The impacts of climate change and aging energy infrastructure have been put on full display in recent headlines: Maui’s wildfire was among the deadliest in U.S. history, Hurricane Idalia caused up to $20 billion in damage, and many Texas cities have experienced frequent power outages and their hottest summers on record. Many experts agree that the current power grid infrastructure is not sustainable. A new CU Denver-led study is exploring the potential benefits of incorporating electric vehicles into the grid to better meet modern energy needs.
Similar to how residents of solar-powered homes can generate extra electricity and sell it back to utility companies, such a vast “bidirectional charging” network could be established for EV owners to transfer power back to the grid. This Vehicle-Grid Integration (VGI) system could be especially effective during power outages and natural disasters when large populations need power immediately.
“In those situations, it’s cheaper for the utility company to gain power quickly and locally,” said the study’s lead principal investigator Lynne Kiesling, an economist and research professor with CU Denver’s College of Engineering, Design & Computing. “You don’t have to deal with power line losses because the longer the distance you transmit electricity, you lose some of it. There’s also an environmental benefit because a utility [company] doesn’t have to fire up a gas or coal plant to respond to that emergency.”
Now, energy can be developed through many different sources. Solar panels can help generate energy during the day, while turbines can do the same at night when wind gusts are at their greatest.
The CU Denver study hopes to show government leaders and utility companies that there are even more options to support a healthy grid and reduce carbon emissions.
“We are hoping that these EVs can help make the grid more flexible and give more incentives to consumers,” Kiesling said. “A utility’s primary operating objective is reliability, but flexibility is the name of the game for the 21st century grid.”
This project also supports CU Denver Strategic Plan goals to excel at innovation and grow contemporary interdisciplinary research. Graduate students will also participate in the research. The three-year, $750,000 National Science Foundation-funded study will focus on four interdisciplinary areas:
- Experimental economics: Developing peak and off-peak pricing models that consumers and utility companies would support
- Impact to buildings and grid: Evaluating how bidirectional (two-way) charging affects stability of the grid and buildings’ energy efficiency, with the overall goal of reducing emissions and costs
- Consumer behavior: Understanding how all citizens can benefit from VGI, how to overcome potential socio-economic barriers and how lessons learned can be integrated into transportation and urban planning
- Data analytics: Examining findings from the first three points and using machine-learning algorithms to identify public charger locations and pricing strategies that would be advantageous for EV owners and energy companies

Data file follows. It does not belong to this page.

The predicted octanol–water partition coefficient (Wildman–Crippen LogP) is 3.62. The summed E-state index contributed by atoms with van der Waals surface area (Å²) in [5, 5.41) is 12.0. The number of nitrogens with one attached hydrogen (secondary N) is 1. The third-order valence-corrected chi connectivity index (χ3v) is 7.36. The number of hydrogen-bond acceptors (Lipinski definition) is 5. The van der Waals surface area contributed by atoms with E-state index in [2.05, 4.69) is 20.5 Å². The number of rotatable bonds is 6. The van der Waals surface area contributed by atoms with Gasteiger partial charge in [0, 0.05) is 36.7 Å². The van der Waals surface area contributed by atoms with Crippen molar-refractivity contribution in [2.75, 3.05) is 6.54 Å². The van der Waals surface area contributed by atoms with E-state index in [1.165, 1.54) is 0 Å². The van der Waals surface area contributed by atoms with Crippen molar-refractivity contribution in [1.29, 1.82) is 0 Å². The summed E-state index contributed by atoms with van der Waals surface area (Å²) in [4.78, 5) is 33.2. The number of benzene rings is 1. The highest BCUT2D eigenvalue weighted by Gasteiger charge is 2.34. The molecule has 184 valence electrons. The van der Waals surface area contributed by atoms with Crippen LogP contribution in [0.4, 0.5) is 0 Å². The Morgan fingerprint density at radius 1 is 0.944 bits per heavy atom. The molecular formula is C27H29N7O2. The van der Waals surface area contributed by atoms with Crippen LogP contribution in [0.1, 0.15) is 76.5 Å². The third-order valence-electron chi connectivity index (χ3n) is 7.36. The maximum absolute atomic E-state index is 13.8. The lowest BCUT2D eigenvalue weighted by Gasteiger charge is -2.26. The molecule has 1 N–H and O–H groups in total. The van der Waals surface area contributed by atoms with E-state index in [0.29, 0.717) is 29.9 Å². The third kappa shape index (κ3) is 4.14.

“The idea is for us to present an EV charging network plan in a box,” Kiesling said. “It’s really all a chicken and egg problem. In the 1910s, people weren’t going to buy cars until they knew they could get gas close to home. And others said they weren’t going to build gas stations until there’s enough people who have cars. We’re seeing the same phenomenon today.”
But market trends could influence that dynamic. The public charging network must rapidly expand by at least 140,000 fast-charging ports to service the 26.4 million electric vehicles projected on the road by 2030, according to a recent report by the Edison Electric Institute. More than half of consumers are considering the purchase of a new or used EV within the next year, up from 38% in 2021, according to a survey from Cox Automotive.
While only a handful of current EV models have bidirectional charging built in, market demand for this feature will likely make it more standard in the years ahead, said Moatassem Abdallah, associate professor in CU Denver’s Civil Engineering Department.
As climate change creates sweltering summers, a longer wildfire season, and other emergencies that can cause power outages, it has made bidirectional charging even more critical, said Farnoush Banaei-Kashani, associate professor of computer science and engineering at CU Denver.
“Think about a natural disaster: You need shelters, but the power may be out. You could use generators, but that offers limited power. If people could bring their EVs in, now you can charge up the building.”
In addition to Kiesling, Abdallah, and Banaei-Kashani, other researchers participating in the study are: Manish Shirgaokar, associate professor, CU Denver College of Architecture and Planning; Fernando Mancilla-David, professor of electrical engineering, CU Denver College of Engineering, Design and Computing;Tyler Svitak, executive director of the Colorado Smart Cities Alliance and a CU Denver alumnus; Serena Kim, assistant professor of public policy, North Carolina State University; and Rimvydas Baltaduonis, associate professor of economics, Gettysburg College.